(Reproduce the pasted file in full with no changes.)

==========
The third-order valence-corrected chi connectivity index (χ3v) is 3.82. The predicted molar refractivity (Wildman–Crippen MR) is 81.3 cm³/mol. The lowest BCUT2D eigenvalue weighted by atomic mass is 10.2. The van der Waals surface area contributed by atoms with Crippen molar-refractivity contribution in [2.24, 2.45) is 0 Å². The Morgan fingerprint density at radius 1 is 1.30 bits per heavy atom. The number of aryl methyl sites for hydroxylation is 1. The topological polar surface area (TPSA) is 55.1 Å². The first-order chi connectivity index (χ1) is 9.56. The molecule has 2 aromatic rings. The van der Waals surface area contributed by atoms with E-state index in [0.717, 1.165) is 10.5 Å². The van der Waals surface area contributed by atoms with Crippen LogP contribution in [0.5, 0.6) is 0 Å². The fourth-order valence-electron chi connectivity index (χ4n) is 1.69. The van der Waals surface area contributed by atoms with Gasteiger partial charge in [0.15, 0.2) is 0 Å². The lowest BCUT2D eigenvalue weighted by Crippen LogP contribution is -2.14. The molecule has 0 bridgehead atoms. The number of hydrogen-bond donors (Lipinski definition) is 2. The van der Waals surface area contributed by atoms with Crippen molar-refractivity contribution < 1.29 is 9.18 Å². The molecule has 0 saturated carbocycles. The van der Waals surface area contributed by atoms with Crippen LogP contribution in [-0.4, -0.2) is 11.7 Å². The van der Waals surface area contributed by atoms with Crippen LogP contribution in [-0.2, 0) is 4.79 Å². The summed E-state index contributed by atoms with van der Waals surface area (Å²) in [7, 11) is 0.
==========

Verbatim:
The third-order valence-corrected chi connectivity index (χ3v) is 3.82. The predicted molar refractivity (Wildman–Crippen MR) is 81.3 cm³/mol. The lowest BCUT2D eigenvalue weighted by atomic mass is 10.2. The van der Waals surface area contributed by atoms with Crippen molar-refractivity contribution in [2.24, 2.45) is 0 Å². The Morgan fingerprint density at radius 1 is 1.30 bits per heavy atom. The number of aryl methyl sites for hydroxylation is 1. The topological polar surface area (TPSA) is 55.1 Å². The first-order chi connectivity index (χ1) is 9.56. The molecule has 2 aromatic rings. The van der Waals surface area contributed by atoms with E-state index in [0.717, 1.165) is 10.5 Å². The van der Waals surface area contributed by atoms with Crippen LogP contribution in [0.5, 0.6) is 0 Å². The fourth-order valence-electron chi connectivity index (χ4n) is 1.69. The van der Waals surface area contributed by atoms with Gasteiger partial charge in [0.15, 0.2) is 0 Å². The lowest BCUT2D eigenvalue weighted by Crippen LogP contribution is -2.14. The molecule has 0 bridgehead atoms. The number of hydrogen-bond donors (Lipinski definition) is 2. The van der Waals surface area contributed by atoms with Crippen molar-refractivity contribution < 1.29 is 9.18 Å². The molecule has 0 saturated carbocycles. The van der Waals surface area contributed by atoms with Crippen LogP contribution in [-0.4, -0.2) is 11.7 Å². The van der Waals surface area contributed by atoms with Crippen LogP contribution in [-0.2, 0) is 4.79 Å². The summed E-state index contributed by atoms with van der Waals surface area (Å²) in [7, 11) is 0.